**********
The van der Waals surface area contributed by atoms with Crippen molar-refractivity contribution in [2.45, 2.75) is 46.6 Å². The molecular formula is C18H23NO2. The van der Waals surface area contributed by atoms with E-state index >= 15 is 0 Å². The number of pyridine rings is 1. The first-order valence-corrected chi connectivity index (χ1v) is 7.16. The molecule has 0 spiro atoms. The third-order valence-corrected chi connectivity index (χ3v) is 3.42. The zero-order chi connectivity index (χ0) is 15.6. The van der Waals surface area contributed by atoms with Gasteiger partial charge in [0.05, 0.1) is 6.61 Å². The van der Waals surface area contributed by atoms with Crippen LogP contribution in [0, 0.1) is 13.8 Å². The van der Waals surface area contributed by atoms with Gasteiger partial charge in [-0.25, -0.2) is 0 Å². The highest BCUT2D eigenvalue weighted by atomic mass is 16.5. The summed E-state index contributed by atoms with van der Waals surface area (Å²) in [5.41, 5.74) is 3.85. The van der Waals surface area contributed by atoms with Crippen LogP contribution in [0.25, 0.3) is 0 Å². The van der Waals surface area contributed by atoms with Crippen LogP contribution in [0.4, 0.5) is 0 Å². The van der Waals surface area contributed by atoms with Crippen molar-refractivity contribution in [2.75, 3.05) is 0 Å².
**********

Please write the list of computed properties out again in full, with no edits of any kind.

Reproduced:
The van der Waals surface area contributed by atoms with Crippen molar-refractivity contribution in [2.45, 2.75) is 46.6 Å². The molecular formula is C18H23NO2. The van der Waals surface area contributed by atoms with E-state index >= 15 is 0 Å². The number of pyridine rings is 1. The first-order valence-corrected chi connectivity index (χ1v) is 7.16. The molecule has 0 spiro atoms. The third-order valence-corrected chi connectivity index (χ3v) is 3.42. The zero-order chi connectivity index (χ0) is 15.6. The van der Waals surface area contributed by atoms with Gasteiger partial charge in [0.05, 0.1) is 6.61 Å². The van der Waals surface area contributed by atoms with Crippen LogP contribution in [0, 0.1) is 13.8 Å². The van der Waals surface area contributed by atoms with Gasteiger partial charge in [-0.25, -0.2) is 0 Å². The highest BCUT2D eigenvalue weighted by atomic mass is 16.5. The summed E-state index contributed by atoms with van der Waals surface area (Å²) in [5.41, 5.74) is 3.85. The van der Waals surface area contributed by atoms with Crippen LogP contribution in [0.25, 0.3) is 0 Å². The van der Waals surface area contributed by atoms with Crippen LogP contribution in [0.4, 0.5) is 0 Å². The van der Waals surface area contributed by atoms with Crippen molar-refractivity contribution in [2.75, 3.05) is 0 Å².